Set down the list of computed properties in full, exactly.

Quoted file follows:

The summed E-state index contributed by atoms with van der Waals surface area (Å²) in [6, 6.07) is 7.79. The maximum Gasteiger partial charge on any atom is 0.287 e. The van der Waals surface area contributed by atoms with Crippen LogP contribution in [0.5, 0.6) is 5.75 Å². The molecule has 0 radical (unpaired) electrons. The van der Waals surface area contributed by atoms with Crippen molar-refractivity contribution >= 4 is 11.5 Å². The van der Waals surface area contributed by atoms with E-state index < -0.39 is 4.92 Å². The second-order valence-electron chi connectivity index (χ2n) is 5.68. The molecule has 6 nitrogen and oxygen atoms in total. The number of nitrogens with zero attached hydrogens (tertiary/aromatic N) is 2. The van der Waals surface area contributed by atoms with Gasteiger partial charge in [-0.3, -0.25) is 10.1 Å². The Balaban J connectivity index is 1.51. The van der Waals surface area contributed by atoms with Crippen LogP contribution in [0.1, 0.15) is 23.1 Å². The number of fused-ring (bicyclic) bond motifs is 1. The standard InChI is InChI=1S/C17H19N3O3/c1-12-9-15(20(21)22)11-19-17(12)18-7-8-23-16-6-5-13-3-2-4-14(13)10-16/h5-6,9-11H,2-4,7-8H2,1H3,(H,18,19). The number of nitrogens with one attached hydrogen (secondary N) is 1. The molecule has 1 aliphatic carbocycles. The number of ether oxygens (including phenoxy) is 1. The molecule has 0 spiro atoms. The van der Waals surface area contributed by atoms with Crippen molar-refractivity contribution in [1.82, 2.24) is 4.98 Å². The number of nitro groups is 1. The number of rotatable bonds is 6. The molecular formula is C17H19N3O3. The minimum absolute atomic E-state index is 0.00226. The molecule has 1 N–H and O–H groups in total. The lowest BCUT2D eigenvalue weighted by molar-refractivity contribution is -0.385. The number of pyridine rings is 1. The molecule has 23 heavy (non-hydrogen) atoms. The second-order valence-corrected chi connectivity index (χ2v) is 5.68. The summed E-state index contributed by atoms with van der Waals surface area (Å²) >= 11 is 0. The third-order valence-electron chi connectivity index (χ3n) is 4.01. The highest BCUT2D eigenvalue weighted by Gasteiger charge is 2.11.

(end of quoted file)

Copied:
The summed E-state index contributed by atoms with van der Waals surface area (Å²) in [6, 6.07) is 7.79. The maximum Gasteiger partial charge on any atom is 0.287 e. The van der Waals surface area contributed by atoms with Crippen LogP contribution in [0.5, 0.6) is 5.75 Å². The molecule has 0 radical (unpaired) electrons. The van der Waals surface area contributed by atoms with Crippen molar-refractivity contribution >= 4 is 11.5 Å². The van der Waals surface area contributed by atoms with E-state index < -0.39 is 4.92 Å². The second-order valence-electron chi connectivity index (χ2n) is 5.68. The molecule has 6 nitrogen and oxygen atoms in total. The number of nitrogens with zero attached hydrogens (tertiary/aromatic N) is 2. The van der Waals surface area contributed by atoms with Gasteiger partial charge in [-0.3, -0.25) is 10.1 Å². The Balaban J connectivity index is 1.51. The van der Waals surface area contributed by atoms with Crippen LogP contribution in [0.1, 0.15) is 23.1 Å². The number of fused-ring (bicyclic) bond motifs is 1. The standard InChI is InChI=1S/C17H19N3O3/c1-12-9-15(20(21)22)11-19-17(12)18-7-8-23-16-6-5-13-3-2-4-14(13)10-16/h5-6,9-11H,2-4,7-8H2,1H3,(H,18,19). The number of nitrogens with one attached hydrogen (secondary N) is 1. The molecule has 1 aliphatic carbocycles. The number of ether oxygens (including phenoxy) is 1. The molecule has 0 spiro atoms. The van der Waals surface area contributed by atoms with Crippen molar-refractivity contribution in [1.82, 2.24) is 4.98 Å². The number of nitro groups is 1. The number of rotatable bonds is 6. The molecular formula is C17H19N3O3. The minimum absolute atomic E-state index is 0.00226. The molecule has 1 N–H and O–H groups in total. The lowest BCUT2D eigenvalue weighted by molar-refractivity contribution is -0.385. The number of pyridine rings is 1. The molecule has 23 heavy (non-hydrogen) atoms. The second-order valence-corrected chi connectivity index (χ2v) is 5.68. The summed E-state index contributed by atoms with van der Waals surface area (Å²) >= 11 is 0. The third-order valence-electron chi connectivity index (χ3n) is 4.01. The highest BCUT2D eigenvalue weighted by Gasteiger charge is 2.11.